War vet

RCAF pilot Dick Sanderson fulfilled his wish to fly in a helicopter over Kelowna this week. Even though he flew 42 missions in a fighter bomber over occupied France in the Second World War, the 98-year-old had never boarded a chopper.

You can take Dick Sanderson out of his Second World War fighter bomber, but you can’t keep him down.

Now in a wheelchair and living in a West Kelowna care home, the veteran pilot just celebrated his 98th birthday. He may have flown 42 sorties over Nazi-occupied France in an RCAF Mosquito, but his recent wish was an altogether new flying experience – his first-ever flight in a helicopter.

“I never even touched one,” he said before taking off from Kelowna Airport this week.”

George Cann, the chopper pilot who granted Sanderson’s wish, was practically pinching himself after flying him over Glenmore, downtown Kelowna and the mouth of Mission Creek. Not only is Sanderson the oldest passenger he’s had on board, he’s “the most amazing pilot” he’s ever flown with.

“Having flown the Mosquito in World War 2, it was the fastest airplane of its era. He flew an airplane that was the most advanced of its time and he did it under combat conditions,” said Cann, who owns and operates Okanagan Mountain Helicopters.

“The courage and the talent that it would take to survive all that and be here to tell the story today is stunning.”

While most of Sanderson’s contemporaries are long deceased, he remains a sharp-minded envoy from a time when Canadians were battling enemies on both sides of the country. He clearly recalls dodging anti-aircraft fire over a Nazi marshalling yard in the French interior when his twin-engine plane was struck.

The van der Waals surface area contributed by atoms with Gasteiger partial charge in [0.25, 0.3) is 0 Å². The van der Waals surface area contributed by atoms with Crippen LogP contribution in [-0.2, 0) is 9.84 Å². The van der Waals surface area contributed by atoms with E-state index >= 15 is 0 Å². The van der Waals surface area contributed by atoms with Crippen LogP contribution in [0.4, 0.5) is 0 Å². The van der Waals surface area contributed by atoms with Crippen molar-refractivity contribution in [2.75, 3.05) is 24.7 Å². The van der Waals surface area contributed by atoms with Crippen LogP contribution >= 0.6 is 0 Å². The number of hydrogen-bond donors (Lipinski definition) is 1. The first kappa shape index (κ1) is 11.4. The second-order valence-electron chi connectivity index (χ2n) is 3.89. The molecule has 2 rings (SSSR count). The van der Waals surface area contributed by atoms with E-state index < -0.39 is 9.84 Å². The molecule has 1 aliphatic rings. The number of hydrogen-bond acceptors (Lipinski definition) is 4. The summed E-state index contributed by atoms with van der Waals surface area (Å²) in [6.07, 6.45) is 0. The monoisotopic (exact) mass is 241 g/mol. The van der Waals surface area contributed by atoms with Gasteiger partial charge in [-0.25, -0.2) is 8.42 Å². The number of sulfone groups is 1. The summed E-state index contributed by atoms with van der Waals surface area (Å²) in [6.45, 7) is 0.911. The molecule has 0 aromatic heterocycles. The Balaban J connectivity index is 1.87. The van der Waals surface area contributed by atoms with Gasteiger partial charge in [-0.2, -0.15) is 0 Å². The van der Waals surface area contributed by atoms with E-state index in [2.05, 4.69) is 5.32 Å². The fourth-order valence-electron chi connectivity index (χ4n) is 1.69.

“The beggars nailed us,” Sanderson said in 2017. “(We were) flying along, everything seemed to be good with no search lights, and all of a sudden ‘Boom!’ The whole aircraft and the instrument panel, everything, all lit up. It was just like daylight.

“They coned us perfectly.”

Miraculously, the plane was intact and not burning. But the blast knocked out the hydraulics, preventing Sanderson from dropping the bombs attached to each wing. Undaunted, he stuck to his flight plan as thousands of rounds whizzed past. He “opened up on them” with short bursts of machine-gun and cannon fire as he waved around the nose of the aircraft.

The ground-fire stopped. Sanderson continued his dive and dropped two bombs from the belly of the fuselage. An Allied pilot later reported seeing two holes in the main building of the marshalling yard.

“So we must have got it,” Sanderson said.

A Saskatchewan farm boy, he won’t admit to ever being frightened as he goaded the enemy from the air – only alarmed. His steady nerve, skill and bravery prompted France to appoint him Knight of the French National Order of the Legion of Honour in 2016.

During his helicopter flight, word got around that a former Mosquito pilot was in the air. Barry Lapointe, founder of KF Aerospace, walked over to Sanderson once back in his wheelchair to say hello. “You flew Mossies. Good for you,” he said. “A friend of mine owns a Mosquito in Vancouver. The last one in Canada.”

Lapointe pointed to the hangar across the road and invited Sanderson to check out the 1944 Tempest Mark 2, a British fighter plane now under reconstruction as a showpiece for the KF Aerospace Centre for Excellence. Sanderson and his helpers Barb Pullan and Carla Norheim accepted the invitation and had a look.

As he waited for a taxi back to his care home, Sanderson said flying in the Robinson R44 was “a real pleasure.” He acknowledged the helicopter’s ability to hover is an asset, but still he prefers airplanes.

“We had to do tight circles if we wanted to come back and examine something,” he said. “I like the fixed wing. You can go from point A to point B in a hurry.”

Even so, he’s reluctant to cross out “helicopter ride” from his bucket list.

“I’d like to do it again,” he said smiling.